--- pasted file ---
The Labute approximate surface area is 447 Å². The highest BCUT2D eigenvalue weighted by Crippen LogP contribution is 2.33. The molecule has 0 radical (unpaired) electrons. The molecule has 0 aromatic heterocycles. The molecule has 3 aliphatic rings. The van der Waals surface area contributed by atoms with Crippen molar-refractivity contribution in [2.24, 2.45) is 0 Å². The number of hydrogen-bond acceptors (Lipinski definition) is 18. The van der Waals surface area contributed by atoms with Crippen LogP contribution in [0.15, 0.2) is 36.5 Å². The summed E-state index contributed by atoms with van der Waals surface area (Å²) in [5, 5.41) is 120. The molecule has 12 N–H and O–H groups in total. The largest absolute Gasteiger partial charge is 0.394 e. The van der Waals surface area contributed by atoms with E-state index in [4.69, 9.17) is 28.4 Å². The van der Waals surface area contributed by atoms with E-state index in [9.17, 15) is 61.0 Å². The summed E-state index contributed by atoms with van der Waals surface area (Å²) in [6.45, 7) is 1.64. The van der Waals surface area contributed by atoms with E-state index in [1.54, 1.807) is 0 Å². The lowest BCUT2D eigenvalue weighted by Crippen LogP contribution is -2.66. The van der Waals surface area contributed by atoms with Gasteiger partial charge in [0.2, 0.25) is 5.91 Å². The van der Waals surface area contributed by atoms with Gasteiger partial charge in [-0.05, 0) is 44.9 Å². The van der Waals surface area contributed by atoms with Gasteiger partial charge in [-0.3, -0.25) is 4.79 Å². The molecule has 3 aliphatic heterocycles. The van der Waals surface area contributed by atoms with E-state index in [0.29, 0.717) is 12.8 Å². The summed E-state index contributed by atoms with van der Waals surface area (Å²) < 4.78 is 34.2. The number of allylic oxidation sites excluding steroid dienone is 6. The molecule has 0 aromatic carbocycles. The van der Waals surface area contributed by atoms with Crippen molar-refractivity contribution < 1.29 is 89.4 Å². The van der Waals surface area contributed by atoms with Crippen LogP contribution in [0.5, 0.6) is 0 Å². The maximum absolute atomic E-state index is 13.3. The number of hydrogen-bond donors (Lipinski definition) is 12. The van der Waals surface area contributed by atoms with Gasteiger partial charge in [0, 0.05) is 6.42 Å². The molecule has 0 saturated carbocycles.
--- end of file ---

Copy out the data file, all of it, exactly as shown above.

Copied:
The Labute approximate surface area is 447 Å². The highest BCUT2D eigenvalue weighted by Crippen LogP contribution is 2.33. The molecule has 0 radical (unpaired) electrons. The molecule has 0 aromatic heterocycles. The molecule has 3 aliphatic rings. The van der Waals surface area contributed by atoms with Crippen molar-refractivity contribution in [2.24, 2.45) is 0 Å². The number of hydrogen-bond acceptors (Lipinski definition) is 18. The van der Waals surface area contributed by atoms with Crippen LogP contribution in [0.15, 0.2) is 36.5 Å². The summed E-state index contributed by atoms with van der Waals surface area (Å²) in [5, 5.41) is 120. The molecule has 12 N–H and O–H groups in total. The largest absolute Gasteiger partial charge is 0.394 e. The van der Waals surface area contributed by atoms with E-state index in [4.69, 9.17) is 28.4 Å². The van der Waals surface area contributed by atoms with E-state index in [9.17, 15) is 61.0 Å². The summed E-state index contributed by atoms with van der Waals surface area (Å²) in [6.45, 7) is 1.64. The van der Waals surface area contributed by atoms with E-state index in [1.54, 1.807) is 0 Å². The lowest BCUT2D eigenvalue weighted by Crippen LogP contribution is -2.66. The van der Waals surface area contributed by atoms with Gasteiger partial charge in [0.2, 0.25) is 5.91 Å². The van der Waals surface area contributed by atoms with Gasteiger partial charge in [-0.05, 0) is 44.9 Å². The van der Waals surface area contributed by atoms with Gasteiger partial charge in [-0.3, -0.25) is 4.79 Å². The molecule has 3 aliphatic heterocycles. The van der Waals surface area contributed by atoms with E-state index in [0.29, 0.717) is 12.8 Å². The summed E-state index contributed by atoms with van der Waals surface area (Å²) < 4.78 is 34.2. The number of allylic oxidation sites excluding steroid dienone is 6. The molecule has 0 aromatic carbocycles. The van der Waals surface area contributed by atoms with Crippen molar-refractivity contribution < 1.29 is 89.4 Å². The van der Waals surface area contributed by atoms with Crippen LogP contribution in [0.5, 0.6) is 0 Å². The maximum absolute atomic E-state index is 13.3. The number of hydrogen-bond donors (Lipinski definition) is 12. The van der Waals surface area contributed by atoms with Gasteiger partial charge in [0, 0.05) is 6.42 Å². The molecule has 0 saturated carbocycles.